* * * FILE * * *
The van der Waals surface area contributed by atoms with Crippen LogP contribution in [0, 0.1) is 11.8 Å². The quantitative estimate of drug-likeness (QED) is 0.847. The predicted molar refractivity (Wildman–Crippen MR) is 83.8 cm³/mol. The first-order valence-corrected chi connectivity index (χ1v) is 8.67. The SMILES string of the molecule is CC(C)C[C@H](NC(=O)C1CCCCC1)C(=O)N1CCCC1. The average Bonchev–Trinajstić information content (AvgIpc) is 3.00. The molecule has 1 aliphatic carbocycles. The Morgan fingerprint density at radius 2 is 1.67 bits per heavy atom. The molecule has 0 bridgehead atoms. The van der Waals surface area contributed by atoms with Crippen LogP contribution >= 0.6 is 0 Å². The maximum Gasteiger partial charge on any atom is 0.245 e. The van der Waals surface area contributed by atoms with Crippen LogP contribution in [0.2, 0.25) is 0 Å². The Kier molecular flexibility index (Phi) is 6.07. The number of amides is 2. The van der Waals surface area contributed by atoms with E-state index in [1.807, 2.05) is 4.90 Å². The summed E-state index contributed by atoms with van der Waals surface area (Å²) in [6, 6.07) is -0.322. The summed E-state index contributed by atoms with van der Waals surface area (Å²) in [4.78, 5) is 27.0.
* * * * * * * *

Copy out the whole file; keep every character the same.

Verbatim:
The van der Waals surface area contributed by atoms with Crippen LogP contribution in [0, 0.1) is 11.8 Å². The quantitative estimate of drug-likeness (QED) is 0.847. The predicted molar refractivity (Wildman–Crippen MR) is 83.8 cm³/mol. The first-order valence-corrected chi connectivity index (χ1v) is 8.67. The SMILES string of the molecule is CC(C)C[C@H](NC(=O)C1CCCCC1)C(=O)N1CCCC1. The average Bonchev–Trinajstić information content (AvgIpc) is 3.00. The molecule has 1 aliphatic carbocycles. The Morgan fingerprint density at radius 2 is 1.67 bits per heavy atom. The molecule has 0 bridgehead atoms. The van der Waals surface area contributed by atoms with Crippen LogP contribution >= 0.6 is 0 Å². The maximum Gasteiger partial charge on any atom is 0.245 e. The van der Waals surface area contributed by atoms with Crippen LogP contribution in [0.2, 0.25) is 0 Å². The Kier molecular flexibility index (Phi) is 6.07. The number of amides is 2. The van der Waals surface area contributed by atoms with E-state index in [1.807, 2.05) is 4.90 Å². The summed E-state index contributed by atoms with van der Waals surface area (Å²) in [6, 6.07) is -0.322. The summed E-state index contributed by atoms with van der Waals surface area (Å²) in [4.78, 5) is 27.0.